WAUCONDA, Ill. — In Wauconda, a steel beam marks the tragic day in America’s history, as one of the few pieces of the Twin Towers now calls suburban Chicago home.
More than 800 miles from Ground Zero in Lower Manhattan, retired Army Lt. Colonel Ryan Yantis, who was at the Pentagon when Flight 77 crashed into it, marked the day the way he has so many times in the past, by telling his story and honoring those we lost.
“They share with me the faces, the memories of the New York fire, EMS and police and those first responders went up, determined, stoic and trying to help people,” Yantis said.
Wauconda’s 19-foot tall steel beam comes from the World Trade Center’s 91st floor of the North Tower, serving as the centerpiece to the village’s 9/11 Memorial Park.
“Every day I pass by it on my way to work. Every day, 365 days a year. I don’t forget,” Omar Cendejaz said, whose cousin was killed in the attacks.
Cendejaz came to the memorial today to honor his cousin, who he says he talked to just the day before he was killed.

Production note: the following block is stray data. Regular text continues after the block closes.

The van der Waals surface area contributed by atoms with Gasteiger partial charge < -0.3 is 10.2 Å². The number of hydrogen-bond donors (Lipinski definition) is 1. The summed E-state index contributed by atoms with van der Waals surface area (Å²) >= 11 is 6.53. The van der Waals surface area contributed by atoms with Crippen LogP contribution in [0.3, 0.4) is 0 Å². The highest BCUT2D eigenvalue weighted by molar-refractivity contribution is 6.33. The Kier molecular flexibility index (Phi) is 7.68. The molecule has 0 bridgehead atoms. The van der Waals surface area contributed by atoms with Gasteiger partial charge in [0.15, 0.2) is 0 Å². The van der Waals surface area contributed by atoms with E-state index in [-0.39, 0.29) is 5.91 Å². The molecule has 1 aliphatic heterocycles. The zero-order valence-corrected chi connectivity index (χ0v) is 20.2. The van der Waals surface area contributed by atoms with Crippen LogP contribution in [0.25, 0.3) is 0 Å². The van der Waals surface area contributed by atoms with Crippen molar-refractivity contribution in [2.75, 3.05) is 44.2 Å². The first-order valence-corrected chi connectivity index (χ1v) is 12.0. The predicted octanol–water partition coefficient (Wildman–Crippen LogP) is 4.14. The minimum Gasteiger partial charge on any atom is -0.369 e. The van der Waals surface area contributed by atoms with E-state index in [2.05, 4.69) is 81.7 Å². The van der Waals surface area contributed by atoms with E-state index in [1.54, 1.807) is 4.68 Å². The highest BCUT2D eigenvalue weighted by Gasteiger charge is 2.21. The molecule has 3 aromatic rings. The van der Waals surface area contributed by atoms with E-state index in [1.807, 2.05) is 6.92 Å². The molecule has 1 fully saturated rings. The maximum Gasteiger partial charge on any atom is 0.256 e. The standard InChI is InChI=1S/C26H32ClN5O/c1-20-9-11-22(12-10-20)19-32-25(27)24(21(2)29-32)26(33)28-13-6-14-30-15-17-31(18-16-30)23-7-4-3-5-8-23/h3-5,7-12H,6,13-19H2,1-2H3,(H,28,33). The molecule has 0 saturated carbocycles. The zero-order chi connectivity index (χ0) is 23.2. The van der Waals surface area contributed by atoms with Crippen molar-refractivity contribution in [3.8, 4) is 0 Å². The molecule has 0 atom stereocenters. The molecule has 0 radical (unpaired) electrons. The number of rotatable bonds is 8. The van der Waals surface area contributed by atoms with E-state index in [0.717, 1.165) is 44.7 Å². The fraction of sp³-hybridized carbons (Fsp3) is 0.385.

“I was only 18 years old when the world changed, and it’s just…we all lost our family’s loved ones, grandkids. It doesn’t get any easier,” Cendejaz said.
For those who were just children 20 years ago, the memorial is a way to connect to a day that changed so much.
“I was in 4th grade on 9/11 and not fully understanding it and this year, it hit me completely and fully. People were destroyed. I feel I have to honor that,” Carrie King said.
For Lt. Col. Yantis, it’s a way to ensure that honor extends after he is gone.
“They don’t have a first-person recollection of that day. I’m a living artifact, part of my job, as long as I draw breath, is to share my experience, inform them and hopefully inspire them,” Yantis said.